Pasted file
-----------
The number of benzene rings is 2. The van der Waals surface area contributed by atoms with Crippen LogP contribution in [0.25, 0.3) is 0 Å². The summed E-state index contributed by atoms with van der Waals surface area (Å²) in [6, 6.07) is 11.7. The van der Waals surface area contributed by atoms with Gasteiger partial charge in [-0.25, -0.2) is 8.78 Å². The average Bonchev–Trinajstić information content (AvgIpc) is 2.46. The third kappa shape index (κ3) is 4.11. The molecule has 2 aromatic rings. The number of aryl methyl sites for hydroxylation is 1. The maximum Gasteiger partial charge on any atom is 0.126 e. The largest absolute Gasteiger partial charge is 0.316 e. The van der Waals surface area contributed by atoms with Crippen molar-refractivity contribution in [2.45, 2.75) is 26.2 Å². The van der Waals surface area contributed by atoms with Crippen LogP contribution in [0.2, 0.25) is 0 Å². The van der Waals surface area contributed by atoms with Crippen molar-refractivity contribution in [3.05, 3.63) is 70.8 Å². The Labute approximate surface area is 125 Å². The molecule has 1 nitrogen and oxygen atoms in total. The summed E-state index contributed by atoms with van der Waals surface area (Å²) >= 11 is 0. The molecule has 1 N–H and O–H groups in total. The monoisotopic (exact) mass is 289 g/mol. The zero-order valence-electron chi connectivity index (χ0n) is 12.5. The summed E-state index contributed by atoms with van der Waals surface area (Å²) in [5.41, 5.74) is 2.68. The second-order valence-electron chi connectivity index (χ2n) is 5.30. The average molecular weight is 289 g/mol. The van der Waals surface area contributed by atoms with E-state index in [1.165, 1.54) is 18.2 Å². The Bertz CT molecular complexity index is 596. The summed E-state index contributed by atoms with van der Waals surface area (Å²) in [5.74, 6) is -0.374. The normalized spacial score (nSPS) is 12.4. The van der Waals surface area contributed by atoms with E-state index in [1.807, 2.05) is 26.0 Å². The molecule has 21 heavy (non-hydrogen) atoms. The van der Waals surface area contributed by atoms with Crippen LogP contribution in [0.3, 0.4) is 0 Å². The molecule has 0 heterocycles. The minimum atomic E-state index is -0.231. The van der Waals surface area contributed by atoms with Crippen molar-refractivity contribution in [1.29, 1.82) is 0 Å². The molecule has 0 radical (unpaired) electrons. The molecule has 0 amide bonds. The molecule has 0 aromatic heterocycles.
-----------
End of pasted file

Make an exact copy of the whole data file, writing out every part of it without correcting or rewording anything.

The number of benzene rings is 2. The van der Waals surface area contributed by atoms with Crippen LogP contribution in [0.25, 0.3) is 0 Å². The summed E-state index contributed by atoms with van der Waals surface area (Å²) in [6, 6.07) is 11.7. The van der Waals surface area contributed by atoms with Gasteiger partial charge in [-0.25, -0.2) is 8.78 Å². The average Bonchev–Trinajstić information content (AvgIpc) is 2.46. The third kappa shape index (κ3) is 4.11. The molecule has 2 aromatic rings. The number of aryl methyl sites for hydroxylation is 1. The maximum Gasteiger partial charge on any atom is 0.126 e. The largest absolute Gasteiger partial charge is 0.316 e. The van der Waals surface area contributed by atoms with Crippen molar-refractivity contribution in [2.45, 2.75) is 26.2 Å². The van der Waals surface area contributed by atoms with Crippen LogP contribution in [0.2, 0.25) is 0 Å². The van der Waals surface area contributed by atoms with Crippen molar-refractivity contribution in [3.05, 3.63) is 70.8 Å². The Labute approximate surface area is 125 Å². The molecule has 1 nitrogen and oxygen atoms in total. The summed E-state index contributed by atoms with van der Waals surface area (Å²) >= 11 is 0. The molecule has 1 N–H and O–H groups in total. The monoisotopic (exact) mass is 289 g/mol. The zero-order valence-electron chi connectivity index (χ0n) is 12.5. The summed E-state index contributed by atoms with van der Waals surface area (Å²) in [5.41, 5.74) is 2.68. The second-order valence-electron chi connectivity index (χ2n) is 5.30. The average molecular weight is 289 g/mol. The van der Waals surface area contributed by atoms with E-state index in [1.165, 1.54) is 18.2 Å². The Bertz CT molecular complexity index is 596. The summed E-state index contributed by atoms with van der Waals surface area (Å²) in [5.74, 6) is -0.374. The normalized spacial score (nSPS) is 12.4. The van der Waals surface area contributed by atoms with E-state index in [1.807, 2.05) is 26.0 Å². The molecule has 21 heavy (non-hydrogen) atoms. The van der Waals surface area contributed by atoms with Crippen LogP contribution in [0.3, 0.4) is 0 Å². The molecule has 0 heterocycles. The minimum atomic E-state index is -0.231. The van der Waals surface area contributed by atoms with Crippen molar-refractivity contribution in [1.29, 1.82) is 0 Å². The molecule has 0 radical (unpaired) electrons. The molecule has 0 amide bonds. The molecule has 0 aromatic heterocycles.